I'm considering looking into buying bonds, and it seems there are two approaches one can take:

  1. Buying the bond and holding it until maturity. Here you get the interest (coupon) as agreed upon when it is bought.
  2. Buying the bond and trading it before maturity. This could be at a loss or gain, depending on the market for the bond at the time you sell.

What would influence someone to take one or the other path? Without knowing much I am drawn to the first strategy, because I want to reduce complexity and not need to worry about timing the selling well. So, if I buy a bond at x% interest, I will know I am getting x% interest over the life of the bond (as long as the issuer doesn't default, of course). It becomes more like a CD, a "set it and forget it" approach.

But...the common wish to reduce complexity often, in my experience, comes at a high cost of profit, and I know, despite inherent laziness, I ought to sweat the details rather than miss the profit. So then, what are the real pros and cons of these two approaches?

(Please correct anything I've mis-stated above, as, again, most of this is mysterious to me still).

4 Answers 4


Usually it doesn't make sense for an individual investor to buy and hold a tradeable bond, because you can obtain similar rates through risk-free investments like US Savings Bonds, CDs and deposit accounts.

Holding a bond generally means that:

  • You have to commit $10,000 of principal
  • You are subject to default risk (ie. you don't get paid)
  • You are subject to interest rate risk (ie. rising rates reduce the value of your bond).

To be able to hold a bond to maturity, you need to have the discipline to hold on, even if the value shifts dramatically. In 2012, that means that if our ridiculously low interest rates go away and the rate for a high-quality 30 year bond goes up to 12% in 2017, the value of your 3% bond will nose-dive. Do you have the discipline to stay the course and not panic?

Additionally, most bonds these days are recallable -- so if you had a bond with a high rate of interest, and rates go down, the borrower can just recall the bond.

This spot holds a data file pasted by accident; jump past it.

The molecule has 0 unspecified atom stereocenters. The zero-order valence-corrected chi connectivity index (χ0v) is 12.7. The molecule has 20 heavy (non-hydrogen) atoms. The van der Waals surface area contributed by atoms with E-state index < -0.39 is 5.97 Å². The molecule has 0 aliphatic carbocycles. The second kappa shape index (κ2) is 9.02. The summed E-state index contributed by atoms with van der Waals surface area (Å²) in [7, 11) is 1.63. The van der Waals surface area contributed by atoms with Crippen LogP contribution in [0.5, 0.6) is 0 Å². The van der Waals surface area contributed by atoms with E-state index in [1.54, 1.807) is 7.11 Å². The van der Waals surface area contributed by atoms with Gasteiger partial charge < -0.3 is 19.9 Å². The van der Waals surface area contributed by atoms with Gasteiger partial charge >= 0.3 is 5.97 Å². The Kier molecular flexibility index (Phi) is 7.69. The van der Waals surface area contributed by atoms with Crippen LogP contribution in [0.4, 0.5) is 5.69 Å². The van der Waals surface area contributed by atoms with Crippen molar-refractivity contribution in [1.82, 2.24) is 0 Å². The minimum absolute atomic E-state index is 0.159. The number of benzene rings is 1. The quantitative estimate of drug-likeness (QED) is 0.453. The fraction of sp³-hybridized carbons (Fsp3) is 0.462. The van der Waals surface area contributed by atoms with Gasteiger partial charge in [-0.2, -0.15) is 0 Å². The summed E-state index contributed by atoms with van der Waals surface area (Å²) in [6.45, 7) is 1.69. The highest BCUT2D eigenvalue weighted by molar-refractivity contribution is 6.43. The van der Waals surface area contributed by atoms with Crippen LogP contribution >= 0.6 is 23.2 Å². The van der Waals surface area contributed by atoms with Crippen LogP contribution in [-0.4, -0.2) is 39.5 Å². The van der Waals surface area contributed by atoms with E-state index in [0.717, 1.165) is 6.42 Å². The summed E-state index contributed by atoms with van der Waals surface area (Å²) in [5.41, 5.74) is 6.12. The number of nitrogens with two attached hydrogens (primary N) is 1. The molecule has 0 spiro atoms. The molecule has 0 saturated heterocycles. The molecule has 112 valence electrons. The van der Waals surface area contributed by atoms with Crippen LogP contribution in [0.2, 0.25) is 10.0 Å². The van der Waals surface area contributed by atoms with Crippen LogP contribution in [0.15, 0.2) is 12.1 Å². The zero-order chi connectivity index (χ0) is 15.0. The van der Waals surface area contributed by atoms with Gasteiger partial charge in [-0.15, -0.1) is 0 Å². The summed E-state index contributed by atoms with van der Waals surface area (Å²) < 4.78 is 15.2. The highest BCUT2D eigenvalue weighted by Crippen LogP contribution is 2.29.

If you want a simple way to invest in the bond market, find a category of bonds that meets your needs, and buy a mutual fund or ETF. Let the professionals manage a portfolio of bonds.

  • @If the 30 year bond rate goes up to 12% (and therefore you could only sell your old bond for much less than you bought it for), there must be a straightforward calculus as to whether you should sell or hold it. Let's say selling will put $70 in your pocket now. Now you can buy $70 worth of new bonds at 12%. So is $70 at 12% better than $100 at 3%? Yes. So you should sell. Isn't this just a matter of math then?
    – Chelonian
    Jan 27, 2012 at 18:49
  • @Chelonian not quite, If the rate rises to 12% by 2017, Duff's 3% bond is worth about $2941. And he can buy $2941 in new bonds at 12%. Respectfully, you need a BA-35. (finance calculator) Jan 27, 2012 at 23:25
  • @JoeTaxpayer What are you assuming he bought his bond for if he can now sell it for $2941? Oh and yes, I fully admit I am like a fish on a pier on how to think about this, so keep those corrections coming. :D
    – Chelonian
    Jan 28, 2012 at 3:15
  • $10000 as he stated. I see, your comment was in term of $100 face. Jan 28, 2012 at 3:25
  • +1 for looking at the broader question of whether someone ought to be buying individual bonds or not.
    – poolie
    Jan 28, 2012 at 5:18

I'm going to hazard there are two main categories: tax, and then everything else.